Platform

75% of Patients

Don’t respond to the world’s largest selling drugs: Anti-TNF Therapies 

Therapies are developed for the “average” patient, even though there is no such thing. As a result, patients are forced to try drug after drug until, hopefully, they find something that works. Meanwhile, they’re putting their lives on hold while their disease worsens, and billions of dollars are wasted annually in prescription costs. Scipher Medicine is going to change that through its unique approach to understanding disease biology that will ensure patients get the right treatment from day one.

 

PrismDx

We are building diagnostic tests that predict response to some of the most expensive drugs on the market that the majority of patients do not respond adequately to so that patients get the right treatment from day one, while saving the healthcare industry billions.

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PrismIx

We have built the world’s largest map of highly accurate protein-protein interactions that enables us to interpret individual patient’s gene expression data to better understand the biology of diseases, potentially uncovering new disease subtypes to help treat patients more effectively from day one.

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PrismDx

PrismIx

PrismDx

We are building diagnostic tests that predict response to some of the most expensive drugs on the market that the majority of patients do not respond adequately to so that patients get the right treatment from day one, while saving the healthcare industry billions.

Learn More

PrismIx

We have built the world’s largest map of highly accurate protein-protein interactions that enables us to interpret individual patient’s gene expression data to better understand the biology of diseases, potentially uncovering new disease subtypes to help treat patients more effectively from day one.

Learn More

Questions?

  • How is response defined?

    Response to drugs refers to a patient meeting his or her target goals. In rheumatoid arthritis, ulcerative colitis and many other diseases, it is defined as “low disease activity” or “remission”.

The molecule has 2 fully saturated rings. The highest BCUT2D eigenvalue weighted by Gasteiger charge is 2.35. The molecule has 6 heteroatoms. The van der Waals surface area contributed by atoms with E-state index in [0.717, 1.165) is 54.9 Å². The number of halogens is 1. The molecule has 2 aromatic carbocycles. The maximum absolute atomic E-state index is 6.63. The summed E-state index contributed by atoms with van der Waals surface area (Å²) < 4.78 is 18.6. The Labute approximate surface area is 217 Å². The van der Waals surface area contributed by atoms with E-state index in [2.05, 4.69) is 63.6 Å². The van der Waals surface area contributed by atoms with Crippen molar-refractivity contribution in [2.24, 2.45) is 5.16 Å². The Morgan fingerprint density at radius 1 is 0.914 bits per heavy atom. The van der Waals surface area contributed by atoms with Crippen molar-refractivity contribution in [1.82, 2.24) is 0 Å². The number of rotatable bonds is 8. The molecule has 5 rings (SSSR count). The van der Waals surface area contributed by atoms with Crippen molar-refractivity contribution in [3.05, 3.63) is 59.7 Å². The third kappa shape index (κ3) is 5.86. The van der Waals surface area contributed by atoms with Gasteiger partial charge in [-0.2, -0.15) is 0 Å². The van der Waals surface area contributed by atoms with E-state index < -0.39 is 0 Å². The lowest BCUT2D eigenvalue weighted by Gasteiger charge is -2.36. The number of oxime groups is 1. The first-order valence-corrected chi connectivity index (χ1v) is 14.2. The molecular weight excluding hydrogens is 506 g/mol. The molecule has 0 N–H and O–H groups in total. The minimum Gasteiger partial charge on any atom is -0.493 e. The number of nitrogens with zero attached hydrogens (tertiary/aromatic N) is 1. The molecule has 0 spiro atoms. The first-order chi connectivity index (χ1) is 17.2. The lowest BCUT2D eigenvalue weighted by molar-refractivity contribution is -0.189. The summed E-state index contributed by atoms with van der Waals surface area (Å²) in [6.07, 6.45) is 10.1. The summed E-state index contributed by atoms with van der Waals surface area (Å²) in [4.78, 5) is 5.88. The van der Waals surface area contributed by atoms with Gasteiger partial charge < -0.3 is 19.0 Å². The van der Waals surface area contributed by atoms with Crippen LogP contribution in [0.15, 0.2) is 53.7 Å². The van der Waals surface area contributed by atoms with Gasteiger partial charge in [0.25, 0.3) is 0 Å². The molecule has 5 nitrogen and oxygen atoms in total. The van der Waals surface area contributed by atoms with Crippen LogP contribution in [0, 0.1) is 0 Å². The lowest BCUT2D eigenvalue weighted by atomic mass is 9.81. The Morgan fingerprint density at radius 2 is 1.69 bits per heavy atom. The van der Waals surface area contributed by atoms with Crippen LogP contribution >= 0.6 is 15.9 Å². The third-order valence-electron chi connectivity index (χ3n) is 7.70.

• Why did Scipher focus its first Dx tests on predicting response to anti-TNF therapies?

    Anti-TNFs are currently the largest selling drugs in the world, yet only about one-third of patients who are prescribed these drugs respond adequately to them.1 In fact, 90% of RA patients are given anti-TNFs as a first line treatment despite the low response rate and incredibly high price tag. Patients put their lives on hold while their disease worsens and medical insurance companies and Medicare waste $9 billion each year in prescription costs (50%) and related expenses (50%). Scipher saw this clear need and built the tests needed to confront this problem.

  • How was Scipher’s platform developed?

    Scipher’s platform was the product of a 10-year collaboration between Joseph Loscalzo MD, PhD, Chief of Medicine at Brigham and Women’s Hospital, and Professor of Medicine at Harvard Medical School, and Albert-Laszlo Barabasi, PhD, Director of Northeastern University’s Center for Complex Network Research to build and interpret the first map that describes human disease biology. Brick by brick, they have assembled and interpreted the network of biological processes in human cells, using the most complete classification of protein to protein interactions and algorithms based on network science. Now, we’re able to decipher the biology of each patient’s disease and predict their response to specific treatments using their personal (individual) RNA data.2

  • How will Scipher find new therapies?

    By collecting RNA expression data from patients through its diagnostics, Scipher can identify similarities in the biology of patients who do not respond to current therapies to find new targets that haven’t been considered for RA or UC treatments. These targets can be validated on our platform to guide more effective drug development.3

  • Why did Scipher focus on RNA and proteins when building its map of human disease biology?

    While DNA is the static “blueprint” for all genetic information in every living organism, RNA converts this information to build proteins, the essential building blocks of all cells. RNA and proteins are dynamic and can change over time. When proteins are not produced and controlled correctly in our cells, diseases develop. Understanding how these proteins interact with each other gives us a stronger understanding of a disease’s biology. By combining RNA expression data with this map of protein interactions, we’ve been able to create our revolutionary new platform.2